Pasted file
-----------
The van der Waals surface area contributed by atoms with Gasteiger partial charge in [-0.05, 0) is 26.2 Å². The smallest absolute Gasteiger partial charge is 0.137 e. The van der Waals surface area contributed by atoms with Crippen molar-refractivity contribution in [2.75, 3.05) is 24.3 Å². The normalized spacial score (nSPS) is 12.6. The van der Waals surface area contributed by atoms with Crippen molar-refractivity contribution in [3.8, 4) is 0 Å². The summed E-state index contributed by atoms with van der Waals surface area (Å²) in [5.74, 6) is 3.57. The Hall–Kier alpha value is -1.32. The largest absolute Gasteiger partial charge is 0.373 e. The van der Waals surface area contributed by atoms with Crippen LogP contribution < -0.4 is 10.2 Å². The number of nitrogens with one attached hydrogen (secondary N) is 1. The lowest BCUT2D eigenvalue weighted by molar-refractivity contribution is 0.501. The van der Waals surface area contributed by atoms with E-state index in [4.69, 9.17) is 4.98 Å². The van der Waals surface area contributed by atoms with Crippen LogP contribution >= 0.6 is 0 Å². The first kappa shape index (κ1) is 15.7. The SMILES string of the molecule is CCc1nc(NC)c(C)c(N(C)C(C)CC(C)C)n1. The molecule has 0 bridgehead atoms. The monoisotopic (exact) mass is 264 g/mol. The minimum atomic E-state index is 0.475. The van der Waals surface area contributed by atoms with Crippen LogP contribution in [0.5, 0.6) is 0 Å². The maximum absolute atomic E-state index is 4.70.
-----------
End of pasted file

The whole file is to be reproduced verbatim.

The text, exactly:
The van der Waals surface area contributed by atoms with Gasteiger partial charge in [-0.05, 0) is 26.2 Å². The smallest absolute Gasteiger partial charge is 0.137 e. The van der Waals surface area contributed by atoms with Crippen molar-refractivity contribution in [2.75, 3.05) is 24.3 Å². The normalized spacial score (nSPS) is 12.6. The van der Waals surface area contributed by atoms with Crippen molar-refractivity contribution in [3.8, 4) is 0 Å². The summed E-state index contributed by atoms with van der Waals surface area (Å²) in [5.74, 6) is 3.57. The Hall–Kier alpha value is -1.32. The largest absolute Gasteiger partial charge is 0.373 e. The van der Waals surface area contributed by atoms with Crippen LogP contribution < -0.4 is 10.2 Å². The number of nitrogens with one attached hydrogen (secondary N) is 1. The lowest BCUT2D eigenvalue weighted by molar-refractivity contribution is 0.501. The van der Waals surface area contributed by atoms with E-state index in [4.69, 9.17) is 4.98 Å². The van der Waals surface area contributed by atoms with Crippen LogP contribution >= 0.6 is 0 Å². The first kappa shape index (κ1) is 15.7. The SMILES string of the molecule is CCc1nc(NC)c(C)c(N(C)C(C)CC(C)C)n1. The molecule has 0 bridgehead atoms. The monoisotopic (exact) mass is 264 g/mol. The minimum atomic E-state index is 0.475. The van der Waals surface area contributed by atoms with Crippen LogP contribution in [0.5, 0.6) is 0 Å². The maximum absolute atomic E-state index is 4.70.